Novartis Clinical Trials in Fragile X Ended Novartis has announced that the company will be discontinuing its development program in Fragile X for its lead mGluR5 antagonist, mavoglurant (AFQ056), following negative results in a large international clinical trial in adults (reported in the Fall of 2013) and most recently, in a trial in adolescents. In both placebo-controlled trials, patients taking mavoglurant did not show improvement over placebo in any outcome measures. Novartis has also announced that the current open-label extension phase of the trial will be closed, but patients will be allowed to continue on the medication until their next scheduled clinic visit, or August 29, whichever comes first. No more of the drug will be dispensed to trial participants, but mavoglurant which has already been dispensed will not be recalled. We hope that we, and the greater Fragile X community, can learn from these trials both about why this drugRead more

Functional Interplay Between FMRP and CDK5 Signaling

Functional Interplay Between FMRP and CDK5 Signaling

Yue Feng, PhD — Emory University School of Medicine with Wenqi Li, PhD, Postdoctoral Fellow FRAXA Awards:  $180,000 $45,000 in 2013 renewed for $45,000 in 2014 $45,000 in 2011 renewed for $45,000 in 2012     Weakened synaptic development and synaptic plasticity, as a result of lacking the functional Fragile X protein (FMRP), underlies the intellectual disability in Fragile X Syndrome (FXS). Decades of  investigation established the role of FMRP in binding its mRNA targets and regulating translation in response to neuronal and synaptic activity changes. Exciting discoveries on two receptors, mGluR5 and GABA, signaling in FXS animal models have led to promising therapeutic approaches based on variation of synaptic activity by mGluR5 antagonists and GABA agonists. However, clinical trials only achieved partial reverse of FXS phenotype. Thus, developing additional therapeutic strategies for treating the full spectrum of FXS symptoms are still pressing challenges. The identification of genome-wide  Fragile X protein (FMRP)  target mRNAs by recent discoveries provides important clues

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New Clue to Fragile X and Autism Found Inside Brain Cells

Researchers led by Dr. Karen O’Malley at Washington University School of Medicine in St. Louis have published results of their work on mGluR5 and Fragile X syndrome. FRAXA Research Foundation provided funding for this work from 2009 until 2013. Pharmaceutical companies have developed therapeutic compounds to decrease signaling associated with the mGlu5 receptor, moderating its effects on brain cells’ volume knobs. But the compounds were designed to target mGlu5 surface receptors. In light of the new findings, the scientists question if those drugs will reach the receptors inside cells. “Our results suggest that to have the greatest therapeutic benefit, we may need to make sure we’re blocking all of this type of receptor, both inside and on the surface of the cell.”  “This should be a factor we consider when we design drugs to target brain cell receptors. Do we want to reach cell surface receptors, receptors inside the cell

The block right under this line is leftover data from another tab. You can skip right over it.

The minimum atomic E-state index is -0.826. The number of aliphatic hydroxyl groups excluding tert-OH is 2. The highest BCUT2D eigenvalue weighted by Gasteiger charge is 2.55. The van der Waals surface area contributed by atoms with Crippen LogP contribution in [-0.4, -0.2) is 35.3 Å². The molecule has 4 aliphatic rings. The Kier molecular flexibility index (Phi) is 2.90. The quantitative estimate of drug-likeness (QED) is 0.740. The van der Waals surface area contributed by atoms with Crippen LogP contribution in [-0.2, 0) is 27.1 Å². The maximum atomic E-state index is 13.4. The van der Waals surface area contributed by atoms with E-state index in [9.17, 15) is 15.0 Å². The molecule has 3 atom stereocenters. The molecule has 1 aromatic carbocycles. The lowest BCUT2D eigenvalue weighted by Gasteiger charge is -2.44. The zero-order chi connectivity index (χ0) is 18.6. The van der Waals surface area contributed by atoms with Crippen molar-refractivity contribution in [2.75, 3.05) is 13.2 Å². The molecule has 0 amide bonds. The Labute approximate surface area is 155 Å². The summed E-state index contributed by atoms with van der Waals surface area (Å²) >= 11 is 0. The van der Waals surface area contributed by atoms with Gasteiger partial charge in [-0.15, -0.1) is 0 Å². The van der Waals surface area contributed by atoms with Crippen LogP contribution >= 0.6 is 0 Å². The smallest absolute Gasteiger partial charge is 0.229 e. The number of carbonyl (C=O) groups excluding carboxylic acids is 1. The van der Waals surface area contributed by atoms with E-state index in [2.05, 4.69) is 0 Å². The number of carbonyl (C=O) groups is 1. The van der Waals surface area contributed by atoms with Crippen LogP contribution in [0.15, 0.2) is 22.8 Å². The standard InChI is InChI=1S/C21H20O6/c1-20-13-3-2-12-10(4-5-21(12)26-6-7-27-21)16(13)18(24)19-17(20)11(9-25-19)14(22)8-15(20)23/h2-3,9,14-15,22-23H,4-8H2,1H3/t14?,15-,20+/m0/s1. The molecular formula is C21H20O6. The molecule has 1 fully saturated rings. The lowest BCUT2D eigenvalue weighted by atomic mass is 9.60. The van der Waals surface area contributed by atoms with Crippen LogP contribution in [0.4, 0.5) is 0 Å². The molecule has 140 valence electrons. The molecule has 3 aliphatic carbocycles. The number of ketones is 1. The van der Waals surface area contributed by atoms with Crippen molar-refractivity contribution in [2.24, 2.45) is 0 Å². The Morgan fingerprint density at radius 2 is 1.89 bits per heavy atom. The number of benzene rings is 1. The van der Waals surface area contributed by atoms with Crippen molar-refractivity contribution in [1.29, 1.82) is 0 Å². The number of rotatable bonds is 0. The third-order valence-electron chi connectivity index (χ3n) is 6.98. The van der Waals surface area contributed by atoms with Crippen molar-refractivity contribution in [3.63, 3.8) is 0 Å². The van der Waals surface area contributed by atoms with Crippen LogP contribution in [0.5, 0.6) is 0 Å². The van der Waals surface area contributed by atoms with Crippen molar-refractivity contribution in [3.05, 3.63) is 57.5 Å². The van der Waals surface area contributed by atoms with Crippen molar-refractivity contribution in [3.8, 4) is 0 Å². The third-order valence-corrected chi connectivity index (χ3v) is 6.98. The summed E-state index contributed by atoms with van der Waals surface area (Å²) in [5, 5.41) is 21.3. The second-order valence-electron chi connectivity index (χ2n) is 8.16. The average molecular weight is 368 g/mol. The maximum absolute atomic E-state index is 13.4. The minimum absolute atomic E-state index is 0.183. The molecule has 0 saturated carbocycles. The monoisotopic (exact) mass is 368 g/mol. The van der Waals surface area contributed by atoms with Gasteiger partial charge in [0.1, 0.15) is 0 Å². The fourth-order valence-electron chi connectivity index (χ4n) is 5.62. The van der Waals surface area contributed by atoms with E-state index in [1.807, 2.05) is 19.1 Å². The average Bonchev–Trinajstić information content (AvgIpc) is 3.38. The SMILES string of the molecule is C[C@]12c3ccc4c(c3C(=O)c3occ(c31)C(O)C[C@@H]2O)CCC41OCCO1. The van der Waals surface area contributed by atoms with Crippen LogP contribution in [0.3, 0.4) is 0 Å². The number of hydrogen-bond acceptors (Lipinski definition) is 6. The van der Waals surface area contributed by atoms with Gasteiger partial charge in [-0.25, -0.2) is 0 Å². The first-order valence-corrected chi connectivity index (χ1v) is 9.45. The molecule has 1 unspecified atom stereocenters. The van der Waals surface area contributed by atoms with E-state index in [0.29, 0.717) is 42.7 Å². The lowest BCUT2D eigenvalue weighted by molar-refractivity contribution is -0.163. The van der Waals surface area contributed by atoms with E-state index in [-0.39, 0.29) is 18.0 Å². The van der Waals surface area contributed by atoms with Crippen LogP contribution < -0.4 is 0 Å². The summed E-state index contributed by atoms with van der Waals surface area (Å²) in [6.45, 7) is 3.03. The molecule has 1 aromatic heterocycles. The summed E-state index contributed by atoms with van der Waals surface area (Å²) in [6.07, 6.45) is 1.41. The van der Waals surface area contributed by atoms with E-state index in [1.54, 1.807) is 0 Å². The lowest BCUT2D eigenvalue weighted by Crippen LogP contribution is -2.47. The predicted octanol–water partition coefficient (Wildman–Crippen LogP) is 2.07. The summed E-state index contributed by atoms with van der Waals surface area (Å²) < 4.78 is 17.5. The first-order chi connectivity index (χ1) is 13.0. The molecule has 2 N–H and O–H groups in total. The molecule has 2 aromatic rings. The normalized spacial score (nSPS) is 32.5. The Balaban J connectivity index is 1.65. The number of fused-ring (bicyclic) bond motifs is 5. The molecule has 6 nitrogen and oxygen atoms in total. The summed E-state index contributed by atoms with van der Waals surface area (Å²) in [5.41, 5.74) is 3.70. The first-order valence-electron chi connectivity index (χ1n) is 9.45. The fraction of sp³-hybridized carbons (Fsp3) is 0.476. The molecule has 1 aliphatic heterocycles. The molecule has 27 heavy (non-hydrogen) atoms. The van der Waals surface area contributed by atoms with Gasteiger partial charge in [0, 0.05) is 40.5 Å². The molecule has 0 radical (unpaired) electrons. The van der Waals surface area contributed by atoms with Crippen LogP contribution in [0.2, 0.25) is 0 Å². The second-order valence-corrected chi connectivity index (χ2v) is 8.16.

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Social Behavior as an Outcome Measure for Fragile X Clinical Trials

Social Behavior as an Outcome Measure for Fragile X Clinical Trials

One of the features of the Fragile X mouse model which is relevant to the human Fragile X syndrome (and autism) is social behavior. Several tests show consistent social behavioral abnormalities in the Fragile X mouse model. With a $140,000 grant from FRAXA Research Foundation in 2012-2013, Dr. Willemsen at Erasmus University used social behavior tests to measure the effectiveness of several drug strategies.

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Glycogen Synthase Kinase-3 (GSK3), Lithium and Fragile X

Glycogen Synthase Kinase-3 (GSK3), Lithium and Fragile X

With $208,000 in funds from FRAXA Research Foundation, Dr. Richard Jope and his team at the University of Miami tested whether newly developed, highly specific inhibitors of GSK3 can reduce behavioral abnormalities in Fragile X mice.

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Endocannabinoid Mediated Synaptic Plasticity in Fragile X Mice

Endocannabinoid Mediated Synaptic Plasticity in Fragile X Mice

With a $90,000 grant from FRAXA Research Foundation over two years, Drs. Olivier Manzoni and Daniela Neuhofer researched the relationship between Fragile X syndrome and the areas of the brain that are involved in reward processing, regulation of emotional behavior and emotional memory as well as attention, planning and working memory.